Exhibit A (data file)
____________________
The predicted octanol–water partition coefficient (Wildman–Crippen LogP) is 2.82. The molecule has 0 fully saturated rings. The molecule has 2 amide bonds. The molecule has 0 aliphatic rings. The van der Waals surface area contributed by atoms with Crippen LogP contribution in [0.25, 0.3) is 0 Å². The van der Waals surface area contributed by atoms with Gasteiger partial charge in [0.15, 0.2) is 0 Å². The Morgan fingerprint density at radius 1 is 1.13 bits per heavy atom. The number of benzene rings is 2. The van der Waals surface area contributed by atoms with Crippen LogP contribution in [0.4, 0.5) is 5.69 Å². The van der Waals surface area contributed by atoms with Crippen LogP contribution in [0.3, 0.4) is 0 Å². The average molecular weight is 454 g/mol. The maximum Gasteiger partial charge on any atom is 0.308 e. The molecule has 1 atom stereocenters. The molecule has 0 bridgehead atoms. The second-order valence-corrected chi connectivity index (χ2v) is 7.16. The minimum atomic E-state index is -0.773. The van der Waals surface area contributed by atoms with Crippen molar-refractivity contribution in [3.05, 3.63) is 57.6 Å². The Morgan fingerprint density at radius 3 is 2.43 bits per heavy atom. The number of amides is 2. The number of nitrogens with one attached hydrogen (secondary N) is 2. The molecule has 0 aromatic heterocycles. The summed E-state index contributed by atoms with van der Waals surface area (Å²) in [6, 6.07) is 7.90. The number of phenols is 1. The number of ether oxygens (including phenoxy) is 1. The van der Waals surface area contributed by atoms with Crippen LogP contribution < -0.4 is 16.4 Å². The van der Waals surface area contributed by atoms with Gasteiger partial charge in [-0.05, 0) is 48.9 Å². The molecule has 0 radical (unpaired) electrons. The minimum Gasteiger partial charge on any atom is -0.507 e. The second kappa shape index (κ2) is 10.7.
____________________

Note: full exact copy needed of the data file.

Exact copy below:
The predicted octanol–water partition coefficient (Wildman–Crippen LogP) is 2.82. The molecule has 0 fully saturated rings. The molecule has 2 amide bonds. The molecule has 0 aliphatic rings. The van der Waals surface area contributed by atoms with Crippen LogP contribution in [0.25, 0.3) is 0 Å². The van der Waals surface area contributed by atoms with Gasteiger partial charge in [0.15, 0.2) is 0 Å². The Morgan fingerprint density at radius 1 is 1.13 bits per heavy atom. The number of benzene rings is 2. The van der Waals surface area contributed by atoms with Crippen LogP contribution in [0.4, 0.5) is 5.69 Å². The van der Waals surface area contributed by atoms with Crippen LogP contribution in [0.3, 0.4) is 0 Å². The average molecular weight is 454 g/mol. The maximum Gasteiger partial charge on any atom is 0.308 e. The molecule has 1 atom stereocenters. The molecule has 0 bridgehead atoms. The second-order valence-corrected chi connectivity index (χ2v) is 7.16. The minimum atomic E-state index is -0.773. The van der Waals surface area contributed by atoms with Crippen molar-refractivity contribution in [3.05, 3.63) is 57.6 Å². The Morgan fingerprint density at radius 3 is 2.43 bits per heavy atom. The number of amides is 2. The number of nitrogens with one attached hydrogen (secondary N) is 2. The molecule has 0 aromatic heterocycles. The summed E-state index contributed by atoms with van der Waals surface area (Å²) in [6, 6.07) is 7.90. The number of phenols is 1. The number of ether oxygens (including phenoxy) is 1. The van der Waals surface area contributed by atoms with Crippen LogP contribution < -0.4 is 16.4 Å². The van der Waals surface area contributed by atoms with Gasteiger partial charge in [-0.05, 0) is 48.9 Å². The molecule has 0 radical (unpaired) electrons. The minimum Gasteiger partial charge on any atom is -0.507 e. The second kappa shape index (κ2) is 10.7.